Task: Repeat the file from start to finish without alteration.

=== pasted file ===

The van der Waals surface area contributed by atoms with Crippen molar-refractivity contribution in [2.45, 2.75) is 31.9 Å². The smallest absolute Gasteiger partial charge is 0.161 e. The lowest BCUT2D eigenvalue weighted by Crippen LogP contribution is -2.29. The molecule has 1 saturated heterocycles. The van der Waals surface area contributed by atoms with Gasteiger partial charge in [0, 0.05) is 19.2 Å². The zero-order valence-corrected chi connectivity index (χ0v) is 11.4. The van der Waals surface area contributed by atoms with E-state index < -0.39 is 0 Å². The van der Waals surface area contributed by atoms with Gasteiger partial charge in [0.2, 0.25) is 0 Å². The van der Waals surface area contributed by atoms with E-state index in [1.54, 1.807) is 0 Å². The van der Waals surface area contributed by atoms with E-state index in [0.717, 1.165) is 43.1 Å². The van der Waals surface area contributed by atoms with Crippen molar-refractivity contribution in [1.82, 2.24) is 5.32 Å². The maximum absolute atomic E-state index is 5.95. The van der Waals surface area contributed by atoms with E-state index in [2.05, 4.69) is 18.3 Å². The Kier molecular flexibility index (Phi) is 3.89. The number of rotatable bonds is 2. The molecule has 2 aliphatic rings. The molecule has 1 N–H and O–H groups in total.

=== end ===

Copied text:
The van der Waals surface area contributed by atoms with Crippen molar-refractivity contribution in [2.45, 2.75) is 31.9 Å². The smallest absolute Gasteiger partial charge is 0.161 e. The lowest BCUT2D eigenvalue weighted by Crippen LogP contribution is -2.29. The molecule has 1 saturated heterocycles. The van der Waals surface area contributed by atoms with Gasteiger partial charge in [0, 0.05) is 19.2 Å². The zero-order valence-corrected chi connectivity index (χ0v) is 11.4. The van der Waals surface area contributed by atoms with E-state index < -0.39 is 0 Å². The van der Waals surface area contributed by atoms with Gasteiger partial charge in [0.2, 0.25) is 0 Å². The van der Waals surface area contributed by atoms with E-state index in [1.54, 1.807) is 0 Å². The van der Waals surface area contributed by atoms with E-state index in [0.717, 1.165) is 43.1 Å². The van der Waals surface area contributed by atoms with Crippen molar-refractivity contribution in [1.82, 2.24) is 5.32 Å². The maximum absolute atomic E-state index is 5.95. The van der Waals surface area contributed by atoms with E-state index in [2.05, 4.69) is 18.3 Å². The Kier molecular flexibility index (Phi) is 3.89. The number of rotatable bonds is 2. The molecule has 2 aliphatic rings. The molecule has 1 N–H and O–H groups in total.